The invasions of Iraq, the sanctions, the stationing of U.S. troops in Saudi Arabia, the treatment of the Palestinians, the wars in Afghanistan are cited by bin Laden and are remembered by the Arab World.

After the US Civil War Lincoln found credible people to negotiate with on behalf of the "rebels." Many of these Southerners were slave holder and even KKK. Today they are the biggest hawks because they do not want to look at the social problems in the South - they just want to bomb Iraq and Iran.

Today's terrorist is tomorrow's patriot.
Here's another one:
timm0 (See profile | I'm a fan of timm0)
"Because the threat posed by terrorists is particularly severe, and because terrorists -- especially suicide bombers -- cannot be deterred by post hoc punishments, curbing terrorism requires a different approach than law enforcement."

This is patently foolish logic. You have bought into the neocon nonsense. The 911 attackers were known and their efforts would have been thwarted without any new categories or any "Patriot Act"-enabled deprivation of rights if the current regime had acted on their notorious August NIE which was ridiculed by bush. This is public knowledge, available to all who have cared to read credible accounts (like the Iraq Study Group). The US countered a year 2000 attack without your anti-American suggestion nor the Patriot Act.

Terrorism is a tactic. It's definition is clear. Although you quip, "At issue is not a matter of neat classifications, but ways to maintain the institutions of a free society while protecting it from devastating terrorist attacks," the fact is classifications/definitions of "terrorist" and other items are EXACTLY the issue. And you just wave it away with a lame sentence like that.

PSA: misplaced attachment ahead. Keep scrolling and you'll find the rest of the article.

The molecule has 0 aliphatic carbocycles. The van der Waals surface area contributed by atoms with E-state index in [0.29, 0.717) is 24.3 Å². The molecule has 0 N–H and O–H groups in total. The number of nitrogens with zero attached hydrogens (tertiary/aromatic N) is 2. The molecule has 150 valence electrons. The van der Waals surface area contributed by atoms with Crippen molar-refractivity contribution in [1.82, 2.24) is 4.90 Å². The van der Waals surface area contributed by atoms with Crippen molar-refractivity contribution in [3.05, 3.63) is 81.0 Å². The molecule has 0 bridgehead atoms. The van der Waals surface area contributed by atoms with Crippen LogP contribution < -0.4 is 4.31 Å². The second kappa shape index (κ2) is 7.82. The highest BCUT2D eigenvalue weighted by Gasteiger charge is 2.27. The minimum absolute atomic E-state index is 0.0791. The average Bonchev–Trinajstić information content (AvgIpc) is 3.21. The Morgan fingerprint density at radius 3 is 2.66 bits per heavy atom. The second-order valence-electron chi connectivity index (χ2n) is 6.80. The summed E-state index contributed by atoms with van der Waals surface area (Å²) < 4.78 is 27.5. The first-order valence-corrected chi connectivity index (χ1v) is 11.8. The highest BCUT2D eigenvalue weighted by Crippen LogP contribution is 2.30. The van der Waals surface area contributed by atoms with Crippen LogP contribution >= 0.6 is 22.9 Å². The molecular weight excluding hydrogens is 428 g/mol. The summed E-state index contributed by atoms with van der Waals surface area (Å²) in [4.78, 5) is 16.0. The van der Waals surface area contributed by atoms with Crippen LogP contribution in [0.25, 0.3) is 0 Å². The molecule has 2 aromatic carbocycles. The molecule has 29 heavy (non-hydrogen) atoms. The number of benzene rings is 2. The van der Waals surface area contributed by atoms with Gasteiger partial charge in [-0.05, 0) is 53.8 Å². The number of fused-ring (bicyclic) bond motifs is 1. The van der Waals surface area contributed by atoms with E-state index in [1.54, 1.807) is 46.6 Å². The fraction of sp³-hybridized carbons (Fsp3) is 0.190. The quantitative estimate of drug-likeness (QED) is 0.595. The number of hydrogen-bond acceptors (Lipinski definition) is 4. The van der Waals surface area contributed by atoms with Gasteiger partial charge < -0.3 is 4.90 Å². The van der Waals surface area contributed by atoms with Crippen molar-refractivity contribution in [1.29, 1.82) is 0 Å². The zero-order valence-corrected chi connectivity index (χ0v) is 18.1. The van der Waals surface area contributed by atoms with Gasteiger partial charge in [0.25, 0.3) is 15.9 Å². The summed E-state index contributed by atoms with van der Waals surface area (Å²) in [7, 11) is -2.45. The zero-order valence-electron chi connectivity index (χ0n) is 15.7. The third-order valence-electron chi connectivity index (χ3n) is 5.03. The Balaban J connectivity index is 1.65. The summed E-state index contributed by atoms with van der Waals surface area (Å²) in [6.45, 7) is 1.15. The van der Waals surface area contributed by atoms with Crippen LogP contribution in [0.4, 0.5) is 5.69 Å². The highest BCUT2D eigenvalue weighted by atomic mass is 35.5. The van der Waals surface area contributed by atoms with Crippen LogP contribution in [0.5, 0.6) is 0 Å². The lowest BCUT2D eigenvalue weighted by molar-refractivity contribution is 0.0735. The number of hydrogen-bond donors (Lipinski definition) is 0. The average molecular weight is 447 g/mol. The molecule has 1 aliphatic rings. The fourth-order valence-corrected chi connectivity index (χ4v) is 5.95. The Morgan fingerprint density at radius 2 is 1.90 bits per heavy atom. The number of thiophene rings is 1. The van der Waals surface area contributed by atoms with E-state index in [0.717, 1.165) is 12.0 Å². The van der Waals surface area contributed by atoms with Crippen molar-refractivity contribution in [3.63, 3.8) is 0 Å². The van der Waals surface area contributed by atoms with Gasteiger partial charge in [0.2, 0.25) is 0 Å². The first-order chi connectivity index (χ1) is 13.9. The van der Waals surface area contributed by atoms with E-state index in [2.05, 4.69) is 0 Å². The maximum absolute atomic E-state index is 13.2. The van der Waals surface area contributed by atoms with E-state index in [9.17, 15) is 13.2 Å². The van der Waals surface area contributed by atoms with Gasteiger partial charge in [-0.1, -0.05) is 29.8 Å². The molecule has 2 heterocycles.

Fact is, the less we caress Israel and the less we invade (and devastate) countries who are no threat to the US, the safer we'll be. AND we'll be able to look at ourselves in the mirror without feeling like we have lost our souls to those who stoke the fear in which you, Mr. Etzioni, are immersed and languish.
Yesterday, Etzioni responded with another essay, but it only seems to have made some of the moonbats seethe more. Here's Etzioni:
I need help in understanding several of the arguments repeatedly made by people who posted comments here in response to my essay about the nature of terrorism. Before I lay out my questions I should note that those who believe that the CIA or the Israeli Mossad were behind 9/11 need not read on. The same holds for those believe that name-calling is a form of argument. I do not believe that I can come to understand their way of thinking, although a good therapist might help them.

1. The implications of the causes of terrorism. Let's assume, as some people imply, that terrorism and other forms of violence are caused only by abuses the US inflicted on people in the Middle East and elsewhere. That the beheading of innocent civilians, the stoning of gay people, the so-called "honor killings," as well as attacks on US ships, airplanes, and embassies are all the result of US actions. WHAT FOLLOWS? Should we now sit back and remove TSA agents and security screening from airports? Stop checking the background of those who seek to travel to the US? Cease to examine the containers that arrive in US ports? In short, invite the terrorists to hit us until they are even, and then they will let us be?

2. Fear-mongering. There is not the slightest doubt in my mind that the Bush Administration used the fear of terrorist attacks to try to justify its horribly wrong policies in Iraq and its violations of the US constitution. But WHAT FOLLOWS? That therefore we have nothing to fear, that all the talk about terrorists merely reflect the White House's manipulations or--that although the threats we face are exaggerated and used for ill purpose--we do face some real threats? Am I wrong in holding that just as paranoiacs can have some real enemies, those whose fears are pumped up and manipulated nevertheless face things that go bump at night and pose very real danger?